The big cloud providers need the channel to help widen sales but need to be straighter with the channel and build trust if they are going to deepen the relationship throughout what is set to be a year of growth, Canalys said.
The problem is that Microsoft is US company and its country delights in spying on its allies. The EU fears that the NSA could get a court order and force Microsoft to hand over data from its European clouds and force it not to tell anyone.
Microsoft has come up with a wizard wheeze by creating a product called Azure Deutschland — a German cloud region that will offer Azure services that come not directly from Microsoft, but from the German
data trustee Deutsche Telekom.
It not only makes sure that data remains in Germany, but also means that Microsoft can’t actually get to the data itself. By operating under a German company, the NSA can’t force Vole to do squat.
In fact, while the region offers redundancy and backup, it does so through a private network to ensure that none of the bits being backed up even go through the public Internet where they might stray onto foreign soil.
Germany has some of the strictest data privacy protection laws on the books, and Microsoft said that Deutsche Telekom will have strict protocols regarding when Microsoft is allowed access, even for support:
The first is called the Unlimited Photos Plan – it comes with a free three month trial, then a subscription of $12 a year – this lets you store as many photographs as you like on the Amazon Cloud and includes 5GB of extra storage for videos, documents or other files.
The second is called the Unlimited Everything Plan – this also comes with a three month trial at no charge then a subscription of $60 a year. As the name implies, it lets you store all of your stuff in Cloud Drive.
Existing members with a Prime subscription already can use unlimited photo storage but can add a subscription to the Unlimited plan to store everything else too.
Amazon is now a considerable player in the IT business – although many people can buy CDs, books and the like – it also offers services for enterprise players too, particularly in the cloud.
The new California data centre marks the Chinese company’s latest expansion onto an US market dominated by Amazon, Microsoft and Google.
Alibaba’s Aliyun cloud division intends the new data centre to cater initially to Chinese companies with operations in the United States. Later it will target US businesses seeking a presence in both countries.
Ethan Yu, a vice president at Alibaba who runs the international cloud business said that it was all part of Alibaba’s international expansion plans. The next stage would be a cloud on the East Coast, or somewhere in the middle of the US.
Aliyun is similar to Amazon Web Services and was part of the company’s in-house technical infrastructure. It has since expanded to lease processing and storage space for small and medium Internet businesses in China.
Aliyun, also known as Alibaba Cloud Computing, holds about a 23 percent market share in the Chinese market. It faces both Chinese and foreign competitors, from carriers like China Telecom to Microsoft and Amazon. Its existing data centers span the Chinese cities of Hangzhou, Qingdao, Beijing, Shenzhen and Hong Kong.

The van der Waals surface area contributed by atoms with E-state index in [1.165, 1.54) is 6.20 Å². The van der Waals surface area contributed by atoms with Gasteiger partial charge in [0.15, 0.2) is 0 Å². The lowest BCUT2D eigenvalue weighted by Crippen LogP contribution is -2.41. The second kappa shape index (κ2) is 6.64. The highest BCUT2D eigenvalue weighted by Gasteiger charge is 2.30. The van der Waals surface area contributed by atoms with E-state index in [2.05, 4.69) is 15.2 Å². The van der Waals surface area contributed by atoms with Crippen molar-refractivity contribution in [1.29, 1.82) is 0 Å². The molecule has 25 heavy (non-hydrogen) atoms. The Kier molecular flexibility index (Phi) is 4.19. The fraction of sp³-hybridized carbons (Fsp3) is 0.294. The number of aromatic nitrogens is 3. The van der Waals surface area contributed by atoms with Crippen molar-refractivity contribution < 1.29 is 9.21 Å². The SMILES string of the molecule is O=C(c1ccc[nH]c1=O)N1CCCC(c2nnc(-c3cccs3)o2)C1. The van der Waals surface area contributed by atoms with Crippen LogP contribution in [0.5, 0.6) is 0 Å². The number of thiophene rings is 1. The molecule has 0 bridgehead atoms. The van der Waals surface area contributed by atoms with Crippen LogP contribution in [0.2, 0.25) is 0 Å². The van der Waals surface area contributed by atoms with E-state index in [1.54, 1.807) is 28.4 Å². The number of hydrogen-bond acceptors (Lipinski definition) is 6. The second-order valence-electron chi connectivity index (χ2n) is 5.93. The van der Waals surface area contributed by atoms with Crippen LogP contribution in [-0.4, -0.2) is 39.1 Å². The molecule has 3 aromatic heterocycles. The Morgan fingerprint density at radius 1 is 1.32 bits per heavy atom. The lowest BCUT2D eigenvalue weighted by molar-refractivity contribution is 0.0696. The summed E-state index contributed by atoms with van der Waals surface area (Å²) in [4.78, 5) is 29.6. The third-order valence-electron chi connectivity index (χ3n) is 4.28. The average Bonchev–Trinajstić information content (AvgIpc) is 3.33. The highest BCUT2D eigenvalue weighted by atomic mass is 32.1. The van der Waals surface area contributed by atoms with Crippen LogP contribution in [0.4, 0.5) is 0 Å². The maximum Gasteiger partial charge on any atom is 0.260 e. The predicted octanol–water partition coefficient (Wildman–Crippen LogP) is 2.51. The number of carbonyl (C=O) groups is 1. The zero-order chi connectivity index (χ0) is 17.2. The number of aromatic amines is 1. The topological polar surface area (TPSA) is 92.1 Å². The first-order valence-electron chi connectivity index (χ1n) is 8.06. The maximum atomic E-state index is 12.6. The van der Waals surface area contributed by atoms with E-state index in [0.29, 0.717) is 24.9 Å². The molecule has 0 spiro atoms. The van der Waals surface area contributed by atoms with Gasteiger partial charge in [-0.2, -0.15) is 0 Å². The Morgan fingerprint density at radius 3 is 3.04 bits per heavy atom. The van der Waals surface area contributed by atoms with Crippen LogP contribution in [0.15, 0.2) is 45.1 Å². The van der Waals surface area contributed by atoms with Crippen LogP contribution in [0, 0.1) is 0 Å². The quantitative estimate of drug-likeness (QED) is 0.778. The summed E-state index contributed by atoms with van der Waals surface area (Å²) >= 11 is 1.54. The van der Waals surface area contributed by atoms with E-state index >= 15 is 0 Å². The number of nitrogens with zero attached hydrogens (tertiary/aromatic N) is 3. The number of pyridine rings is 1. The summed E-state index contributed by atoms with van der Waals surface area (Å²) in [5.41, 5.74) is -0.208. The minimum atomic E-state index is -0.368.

Apparently the outfit has set itself a target of making $40 billion a year from cloud, big data, security and other growth areas by 2018.
The target was mentioned at the company’s annual investor meeting in New York yesterday and is the first hint of a serious “cunning plan” since IBM moved away from its previous strongholds in hardware and servers.
The $40 billion will come from areas which IBM calls its “strategic imperatives,” namely cloud, analytics, mobile, social and security software.
That would represent about 44 percent of $90 billion in total revenue that analysts expect from IBM in 2018.
Those businesses generated $25 billion in revenue for IBM last year, or 27 percent of its total $93 billion in sales.
The company said it would shift $4 billion in spending to its “strategic imperatives” this year.
Revenue at IBM has gradually shrunk over the past three years as it sold off its unprofitable units in businesses such as low-end servers, semiconductors and cash registers.
IBM Chief Executive Virginia Rometty has said she was happy to jettison revenue from such unprofitable businesses, which she dubs “empty calories.” Although we would have thought that empty calories would be a good thing, because they would fill you up without meaning you put on weight.
IBM revenue has now fallen for the past 11 quarters, while earnings growth has been sporadic.
The company says its long-term plan is to hit “low single-digit” revenue growth and “high single-digit” growth in operating earnings per share. Last year IBM withdrew its long-term plan to hit $20 per share in operating earnings for 2015.
Things have not been going that well for IBM of late. It gets more than half of its cash from foreign parts, and the strong US dollar has hurt its sales by more than six per cent this year.
The deal is intended for use by the telecommunications industry.
The OpenStack software lets service providers virtualise core networks and network functions and is claimed to give better performance, scale and reliability.
Juniper said it will also provide complete service support for Canonical’s Ubuntu server operating system.